IN PICTURES: How you can visit Austria's newly renovated parliament
After five years of renovation work, one of Austria's most beautiful buildings is open again. Here are the pictures and information on how you can visit the parliament in Vienna.
Austria officially reopened its historical parliamentary building on Thursday with a pompous ceremony, and most of its political class present. The building has been extensively renovated over the past five years, including the sizeable historic National Council Chamber where debates take place.
The most significant architectural innovation is the new glass dome above chamber, with a diameter of 28 meters and a surface area of 550 square meters.
How can I visit?
It's free to visit the Parliament building, but you do need to make an online reservation. You can find the link for the English page HERE.
After completing your registration, you will receive confirmation, including a QR code, at the email address you provided. You will need to bring the confirmation (printout or electronic copy) and a photo ID for your visit. Before you enter the Parliament Building, security checks will take place.
The visitor centre "Demokratikum - Experience Parliament" is open on weekdays from 8 am to 7 pm and Saturdays from 9 am to 5 pm. There, you can find several interactive media stations on the Parliament and its processes - the content is in German and English.
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You can also take one of the free guide tours, which take approximately 55 minutes and are frequently available in German and English. Six tours are happening daily between 10:45am and 3:45pm. You can reserve your spot on the German page HERE.
"Besides new and fun facts about the construction itself, the tours also offer an overview of the building’s history and its recent renovation", according to the website.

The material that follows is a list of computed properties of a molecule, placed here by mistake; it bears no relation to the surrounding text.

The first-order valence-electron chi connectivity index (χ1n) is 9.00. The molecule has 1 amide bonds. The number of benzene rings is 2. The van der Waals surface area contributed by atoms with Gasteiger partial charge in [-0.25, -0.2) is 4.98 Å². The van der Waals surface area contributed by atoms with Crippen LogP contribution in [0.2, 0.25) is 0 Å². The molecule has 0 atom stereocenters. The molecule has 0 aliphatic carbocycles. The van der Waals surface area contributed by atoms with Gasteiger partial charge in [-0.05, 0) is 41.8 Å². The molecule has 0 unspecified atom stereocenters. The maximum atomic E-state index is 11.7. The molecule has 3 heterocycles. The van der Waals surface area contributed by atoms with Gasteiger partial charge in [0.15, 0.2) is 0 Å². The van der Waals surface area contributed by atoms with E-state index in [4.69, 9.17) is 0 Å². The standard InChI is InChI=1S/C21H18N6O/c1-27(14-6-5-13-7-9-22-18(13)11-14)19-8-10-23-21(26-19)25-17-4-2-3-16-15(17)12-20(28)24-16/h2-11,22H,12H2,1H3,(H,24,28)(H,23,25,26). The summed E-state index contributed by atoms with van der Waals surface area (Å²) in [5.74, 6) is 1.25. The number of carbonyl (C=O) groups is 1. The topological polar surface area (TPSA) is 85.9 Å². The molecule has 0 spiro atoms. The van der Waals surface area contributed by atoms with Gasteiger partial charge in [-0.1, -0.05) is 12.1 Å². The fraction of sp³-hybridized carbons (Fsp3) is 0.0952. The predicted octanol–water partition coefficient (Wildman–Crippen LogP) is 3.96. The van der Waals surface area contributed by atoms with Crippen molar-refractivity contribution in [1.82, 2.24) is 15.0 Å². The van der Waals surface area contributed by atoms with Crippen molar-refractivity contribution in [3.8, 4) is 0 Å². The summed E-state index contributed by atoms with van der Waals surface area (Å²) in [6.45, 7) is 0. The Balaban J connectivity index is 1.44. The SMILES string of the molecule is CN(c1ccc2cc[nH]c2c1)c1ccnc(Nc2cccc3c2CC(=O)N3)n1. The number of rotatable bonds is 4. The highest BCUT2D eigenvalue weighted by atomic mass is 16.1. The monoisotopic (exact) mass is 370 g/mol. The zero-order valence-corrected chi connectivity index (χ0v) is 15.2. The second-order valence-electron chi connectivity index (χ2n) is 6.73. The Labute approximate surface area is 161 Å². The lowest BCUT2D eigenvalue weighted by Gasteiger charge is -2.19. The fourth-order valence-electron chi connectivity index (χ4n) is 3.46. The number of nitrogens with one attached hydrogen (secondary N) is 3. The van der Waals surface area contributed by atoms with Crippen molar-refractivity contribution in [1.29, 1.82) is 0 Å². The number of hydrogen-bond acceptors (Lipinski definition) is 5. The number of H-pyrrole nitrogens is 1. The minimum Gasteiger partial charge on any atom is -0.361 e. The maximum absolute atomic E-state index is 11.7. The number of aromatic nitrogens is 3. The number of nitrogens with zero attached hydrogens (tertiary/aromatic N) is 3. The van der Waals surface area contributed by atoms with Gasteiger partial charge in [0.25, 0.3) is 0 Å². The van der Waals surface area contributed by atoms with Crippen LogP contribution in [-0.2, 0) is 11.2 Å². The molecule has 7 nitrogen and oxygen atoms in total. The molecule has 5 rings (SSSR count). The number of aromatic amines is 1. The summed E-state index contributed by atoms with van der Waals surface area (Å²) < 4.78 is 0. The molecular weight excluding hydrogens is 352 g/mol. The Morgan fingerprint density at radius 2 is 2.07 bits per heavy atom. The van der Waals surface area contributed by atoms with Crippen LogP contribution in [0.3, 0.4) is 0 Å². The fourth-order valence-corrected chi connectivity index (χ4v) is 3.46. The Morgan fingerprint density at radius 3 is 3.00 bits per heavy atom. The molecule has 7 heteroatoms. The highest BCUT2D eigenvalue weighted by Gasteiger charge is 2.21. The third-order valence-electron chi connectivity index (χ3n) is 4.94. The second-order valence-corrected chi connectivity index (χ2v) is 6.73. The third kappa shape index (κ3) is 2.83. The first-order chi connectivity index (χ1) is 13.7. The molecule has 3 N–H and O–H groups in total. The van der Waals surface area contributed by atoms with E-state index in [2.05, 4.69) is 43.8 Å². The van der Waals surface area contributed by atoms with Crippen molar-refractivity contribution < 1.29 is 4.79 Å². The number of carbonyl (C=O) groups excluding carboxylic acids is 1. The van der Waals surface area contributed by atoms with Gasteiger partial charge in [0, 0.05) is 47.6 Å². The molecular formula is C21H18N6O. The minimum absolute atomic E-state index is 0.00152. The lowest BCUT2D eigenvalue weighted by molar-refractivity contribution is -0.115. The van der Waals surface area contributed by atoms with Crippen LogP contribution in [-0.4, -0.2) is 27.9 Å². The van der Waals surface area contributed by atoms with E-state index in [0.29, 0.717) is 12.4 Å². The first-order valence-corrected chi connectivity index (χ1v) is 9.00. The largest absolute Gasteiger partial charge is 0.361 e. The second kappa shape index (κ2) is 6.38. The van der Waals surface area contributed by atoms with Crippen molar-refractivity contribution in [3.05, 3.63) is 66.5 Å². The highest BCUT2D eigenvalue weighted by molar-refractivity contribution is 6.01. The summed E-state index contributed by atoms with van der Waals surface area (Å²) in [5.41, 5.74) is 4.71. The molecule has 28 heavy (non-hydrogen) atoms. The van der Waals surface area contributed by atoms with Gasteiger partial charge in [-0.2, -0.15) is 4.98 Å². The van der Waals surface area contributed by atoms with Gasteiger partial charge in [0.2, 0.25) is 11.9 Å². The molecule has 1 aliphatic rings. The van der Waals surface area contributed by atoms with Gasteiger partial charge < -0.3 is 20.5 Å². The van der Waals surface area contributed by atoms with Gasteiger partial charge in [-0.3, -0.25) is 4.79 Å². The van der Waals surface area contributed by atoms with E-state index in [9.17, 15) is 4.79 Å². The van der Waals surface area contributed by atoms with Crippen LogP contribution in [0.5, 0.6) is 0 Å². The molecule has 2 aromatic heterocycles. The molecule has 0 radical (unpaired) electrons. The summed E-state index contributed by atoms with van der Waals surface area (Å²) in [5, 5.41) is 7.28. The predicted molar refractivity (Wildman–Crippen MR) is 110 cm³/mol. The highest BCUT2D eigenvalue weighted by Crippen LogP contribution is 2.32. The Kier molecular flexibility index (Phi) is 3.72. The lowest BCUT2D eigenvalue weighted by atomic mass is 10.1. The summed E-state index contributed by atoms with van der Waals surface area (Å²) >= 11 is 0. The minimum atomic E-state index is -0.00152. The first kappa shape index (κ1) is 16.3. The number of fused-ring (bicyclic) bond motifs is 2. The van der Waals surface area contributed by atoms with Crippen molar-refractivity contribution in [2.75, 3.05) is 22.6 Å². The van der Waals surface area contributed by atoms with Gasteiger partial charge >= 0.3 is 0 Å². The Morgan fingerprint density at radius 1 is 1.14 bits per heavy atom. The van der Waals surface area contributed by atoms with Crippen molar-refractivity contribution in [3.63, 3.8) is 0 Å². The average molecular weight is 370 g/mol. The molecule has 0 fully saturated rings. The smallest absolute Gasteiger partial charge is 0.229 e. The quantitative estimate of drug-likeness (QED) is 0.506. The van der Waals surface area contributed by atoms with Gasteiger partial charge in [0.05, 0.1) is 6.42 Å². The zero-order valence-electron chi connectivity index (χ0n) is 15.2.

As part of the tour, visitors will go to the Historic Sitting Room, the meeting hall of the Federal Council and the newly restored National Council meeting hall.
People can also attend sittings of the National and Federal councils but need a valid official photo ID to enter the building. Austrian television also broadcasts and streams every Plenary sitting.
Open days after the renovation
To celebrate the end of the renovation works and introduce the new building to the population, the Austrian Parliament will have two visitation days over the weekend: January 14th and 15th.
The Parliament will be open on these days from 10:00 to 17:00, with the last admission at 16:00. No registration is necessary for the open days.
An extensive tour leads to the National Council Chamber with its new glass dome, the new session hall of the Federal Council and the Federal Assembly Hall, where the inauguration of the Federal President will take place at the end of January.
The offices of the presidents of the National Council and the Federal Council can be visited. In the Hall of Columns, there will be the opportunity to meet with representatives of all parliamentary parties.
The "Demokratikum - Experience Parliament" will be open to visitors for the first time on both days. There will also be the Parliament Library with the exhibition "In the Language Space of Democracy" and the "Plenarium" under the newly erected glass dome of the Parliament.
The parliament building
Austria's parliament building, located on the Ringstrasse, in the first district of the capital Vienna, was built in the late 1800s to accommodate the two chambers of the Imperial Council, which was part of the Austrian legislature in the Austro-Hungarian empire.
Since then, it has accommodated a bicameral legislature, currently the National Council (Nationalrat) and the Federal Council (Bundesrat).
The building was designed by Greek Revival architect Theophil Hanse, who became part of the nobility after Emperor Franz Joseph I gave him a baron title when the construction was completed.
Besides housing several libraries, dining rooms, cafes and bars, one of its most famous works of art is the Pallas Athena fountain in front of the main entrance.